Review Date: January 23, 2003
Director: Stephen Daldry
Writer: David Hare
Producers: Scott Rudin, Robert Fox
Meryl Streep as Clarissa Vaughan
Nicole Kidman as Virginia Woolf
Julianne Moore as Laura Brown
Now I don't consider myself the dullest knife in the drawer, but even I could "feel" certain scenes and connections meaning so much more than I could fully grasp at the moment (mucho subtext). In fact, this is yet another one of those movies for which a second or third viewing would most certainly concretize matters. Will women relate to the film more than men? Most certainly. The lady friend who joined me for this session was invigorated enough after the film (and the traditional nacho huddle immediately thereafter...natch!) to make a little detour by the bookstore to purchase a copy of Virginia Woolf's "Mrs. Dalloway". As for me, the man that I am, I was engaged for the most part and particularly impressed with the directing, especially in terms of how the scenes would transition one to another, while no one story ever felt more important than the last. I also appreciated the acting, all of which was top-notch, as well as the "tiny" surprise at the end, which brought about an even deeper significance to it all (vague enough for you?). Now I'm not exactly sure if Kidman deserves a Best Actress of the Year Award for her showing here (although her make-up job was definitely brilliant), but Meryl Streep did impress me for once, while Moore was good, but to be honest...too reminiscent of her many other such "typical" roles (perhaps playing two depressive 1950s housewives in one year was a tad much, girl). And despite most of the men being relegated to secondary roles as bumbleheads (John C. Reilly), AIDS victims (Ed Harris) or homosexuals (Jeff Daniels), I did enjoy their performances as well, especially Harris, who was the only character for whom I actually cared by the end (I thought Moore's character was actually quite selfish).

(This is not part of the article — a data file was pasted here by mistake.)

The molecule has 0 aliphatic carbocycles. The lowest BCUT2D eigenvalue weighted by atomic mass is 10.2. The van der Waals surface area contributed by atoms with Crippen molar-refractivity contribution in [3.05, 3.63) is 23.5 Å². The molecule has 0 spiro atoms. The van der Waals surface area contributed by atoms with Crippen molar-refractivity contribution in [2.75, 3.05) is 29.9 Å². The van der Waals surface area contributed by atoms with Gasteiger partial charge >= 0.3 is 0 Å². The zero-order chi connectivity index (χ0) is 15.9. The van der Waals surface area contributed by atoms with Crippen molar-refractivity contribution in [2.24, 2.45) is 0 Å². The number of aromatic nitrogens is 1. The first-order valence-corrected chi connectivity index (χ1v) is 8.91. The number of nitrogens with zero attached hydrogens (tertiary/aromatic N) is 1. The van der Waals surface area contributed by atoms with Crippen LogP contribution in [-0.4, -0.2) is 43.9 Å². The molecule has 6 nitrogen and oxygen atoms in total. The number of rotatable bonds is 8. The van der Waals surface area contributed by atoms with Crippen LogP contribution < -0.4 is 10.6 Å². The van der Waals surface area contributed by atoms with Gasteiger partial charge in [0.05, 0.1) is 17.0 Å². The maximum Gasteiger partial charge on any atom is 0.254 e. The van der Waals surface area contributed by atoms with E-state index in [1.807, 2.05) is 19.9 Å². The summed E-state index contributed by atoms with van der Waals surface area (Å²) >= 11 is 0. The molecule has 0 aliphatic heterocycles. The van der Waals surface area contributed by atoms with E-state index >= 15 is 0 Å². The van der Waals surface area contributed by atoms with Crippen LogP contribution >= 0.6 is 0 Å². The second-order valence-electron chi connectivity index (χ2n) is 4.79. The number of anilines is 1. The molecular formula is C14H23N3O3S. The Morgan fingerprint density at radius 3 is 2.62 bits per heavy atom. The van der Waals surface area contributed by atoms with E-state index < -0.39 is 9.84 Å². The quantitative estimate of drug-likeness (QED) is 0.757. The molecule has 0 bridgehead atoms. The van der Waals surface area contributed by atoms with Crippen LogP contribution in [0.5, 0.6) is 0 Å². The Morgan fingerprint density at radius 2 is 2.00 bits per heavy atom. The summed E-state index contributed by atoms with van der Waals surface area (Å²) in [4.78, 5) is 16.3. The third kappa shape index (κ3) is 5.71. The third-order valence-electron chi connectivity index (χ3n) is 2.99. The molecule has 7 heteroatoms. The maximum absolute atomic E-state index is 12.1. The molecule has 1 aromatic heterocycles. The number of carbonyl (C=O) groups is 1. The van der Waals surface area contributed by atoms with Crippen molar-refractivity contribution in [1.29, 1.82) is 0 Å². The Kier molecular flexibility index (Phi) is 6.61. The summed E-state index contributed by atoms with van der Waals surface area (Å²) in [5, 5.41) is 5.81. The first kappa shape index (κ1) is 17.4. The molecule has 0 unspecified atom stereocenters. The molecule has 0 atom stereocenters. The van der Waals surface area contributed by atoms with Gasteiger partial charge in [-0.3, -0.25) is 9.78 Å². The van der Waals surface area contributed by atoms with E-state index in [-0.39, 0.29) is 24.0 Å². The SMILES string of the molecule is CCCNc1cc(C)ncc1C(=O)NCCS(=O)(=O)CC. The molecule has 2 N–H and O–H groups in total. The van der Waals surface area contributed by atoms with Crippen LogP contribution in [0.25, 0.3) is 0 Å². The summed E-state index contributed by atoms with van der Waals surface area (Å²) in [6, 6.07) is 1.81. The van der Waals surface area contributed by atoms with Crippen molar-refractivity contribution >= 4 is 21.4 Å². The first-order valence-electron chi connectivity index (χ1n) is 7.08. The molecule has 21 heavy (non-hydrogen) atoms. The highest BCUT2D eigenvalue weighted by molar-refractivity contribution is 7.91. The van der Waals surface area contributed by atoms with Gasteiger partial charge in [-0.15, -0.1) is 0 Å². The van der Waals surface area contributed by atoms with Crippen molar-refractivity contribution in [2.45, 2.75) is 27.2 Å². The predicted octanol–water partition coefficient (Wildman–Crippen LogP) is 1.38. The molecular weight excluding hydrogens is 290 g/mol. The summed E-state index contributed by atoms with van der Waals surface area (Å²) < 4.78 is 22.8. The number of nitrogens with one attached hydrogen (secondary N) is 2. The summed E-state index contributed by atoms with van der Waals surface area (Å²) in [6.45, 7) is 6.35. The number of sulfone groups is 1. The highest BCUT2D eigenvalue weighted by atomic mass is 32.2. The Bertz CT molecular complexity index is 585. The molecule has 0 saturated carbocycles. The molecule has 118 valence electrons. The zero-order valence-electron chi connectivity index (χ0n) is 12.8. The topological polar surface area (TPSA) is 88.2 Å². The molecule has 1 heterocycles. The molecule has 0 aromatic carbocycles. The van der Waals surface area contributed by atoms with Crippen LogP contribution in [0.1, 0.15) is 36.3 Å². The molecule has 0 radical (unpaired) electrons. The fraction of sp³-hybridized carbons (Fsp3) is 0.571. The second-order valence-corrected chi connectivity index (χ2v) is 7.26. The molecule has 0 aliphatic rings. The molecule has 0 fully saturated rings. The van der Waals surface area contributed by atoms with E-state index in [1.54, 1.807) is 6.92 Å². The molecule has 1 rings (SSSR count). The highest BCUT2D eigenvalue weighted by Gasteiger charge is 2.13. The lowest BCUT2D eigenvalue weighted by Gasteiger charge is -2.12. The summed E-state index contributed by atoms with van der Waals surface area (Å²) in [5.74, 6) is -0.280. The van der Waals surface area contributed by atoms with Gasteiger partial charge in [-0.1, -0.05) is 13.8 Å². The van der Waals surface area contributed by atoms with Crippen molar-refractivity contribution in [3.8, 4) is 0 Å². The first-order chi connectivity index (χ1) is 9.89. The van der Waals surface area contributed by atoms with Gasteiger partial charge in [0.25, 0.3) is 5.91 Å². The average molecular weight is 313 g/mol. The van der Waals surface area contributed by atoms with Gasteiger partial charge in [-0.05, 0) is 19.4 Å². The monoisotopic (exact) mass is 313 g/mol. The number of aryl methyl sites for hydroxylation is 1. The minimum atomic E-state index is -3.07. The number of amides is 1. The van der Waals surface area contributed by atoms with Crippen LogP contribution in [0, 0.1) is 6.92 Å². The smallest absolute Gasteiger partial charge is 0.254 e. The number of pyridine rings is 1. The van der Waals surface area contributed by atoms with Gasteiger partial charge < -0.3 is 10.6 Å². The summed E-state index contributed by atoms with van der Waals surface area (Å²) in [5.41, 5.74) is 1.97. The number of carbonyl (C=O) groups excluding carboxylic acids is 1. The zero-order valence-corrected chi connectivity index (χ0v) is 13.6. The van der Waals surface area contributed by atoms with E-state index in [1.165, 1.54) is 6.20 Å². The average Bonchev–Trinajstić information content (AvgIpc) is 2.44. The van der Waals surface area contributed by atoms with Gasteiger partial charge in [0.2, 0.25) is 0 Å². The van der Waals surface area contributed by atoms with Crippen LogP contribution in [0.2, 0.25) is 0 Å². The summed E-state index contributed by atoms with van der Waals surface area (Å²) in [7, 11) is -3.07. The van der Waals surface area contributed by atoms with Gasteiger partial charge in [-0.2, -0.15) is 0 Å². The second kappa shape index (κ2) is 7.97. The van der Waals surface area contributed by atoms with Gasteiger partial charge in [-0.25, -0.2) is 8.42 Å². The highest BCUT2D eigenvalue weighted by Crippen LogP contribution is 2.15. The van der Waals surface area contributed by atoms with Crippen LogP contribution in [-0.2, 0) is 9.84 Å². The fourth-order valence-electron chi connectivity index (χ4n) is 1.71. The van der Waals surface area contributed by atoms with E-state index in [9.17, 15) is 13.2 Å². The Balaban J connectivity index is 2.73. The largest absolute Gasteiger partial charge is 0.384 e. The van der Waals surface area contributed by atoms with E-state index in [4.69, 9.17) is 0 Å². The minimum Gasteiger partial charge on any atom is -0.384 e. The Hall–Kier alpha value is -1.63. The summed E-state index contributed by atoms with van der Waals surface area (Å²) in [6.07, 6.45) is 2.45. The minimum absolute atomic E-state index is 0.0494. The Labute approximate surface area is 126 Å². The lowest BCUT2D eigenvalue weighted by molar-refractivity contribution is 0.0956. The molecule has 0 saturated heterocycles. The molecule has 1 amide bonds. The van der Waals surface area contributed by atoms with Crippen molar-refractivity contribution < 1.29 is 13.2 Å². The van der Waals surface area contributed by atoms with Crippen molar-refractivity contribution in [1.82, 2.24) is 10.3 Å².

The film might also disperse feelings of depression amongst some, since it drives melancholy throughout ("misery loves company") and habitually refers to suicide as well. I don't usually remember quotes from films either, but there were a handful of powerful ones here, including "Sometimes a visionary has to die in order for others to value life", "I had death, but I chose life" and my personal favorite "You cannot find peace, by avoiding life". They might actually not mean anything "out of context" here, but for those who have seen/will see the movie, there you go. The film's also sprinkled with some definite pretense, a number of "women kissing other women" scenes (lesbian undertones or a deeper psychological meaning...you decide!) and feminism. As a "layman", I didn't really get emotionally involved with any of the characters (except Harris), despite them being well-developed, but did enjoy spending two hours alongside them (then again, I'm a pretty messed up person myself). Perhaps the film was trying to say a little too much with itself and requires a greater literate mind to fully appreciate, but all in all, I did enjoy its deeper connections, loved its construction, with one story being told while another seemed to play off it and ultimately, appreciated its humanistic message about life, its fragility and the importance of living one to its fullest. This isn't the "happy pill" that will suddenly have you seeing your life through rose-colored glasses, but it will surely resonate with most women and provide them with even more reasons to diss our silly asses. Just kidding. Actually, it's definite food for thought for anyone who digs on existential narrative and adult, mannered, stylized, well-acted character pieces.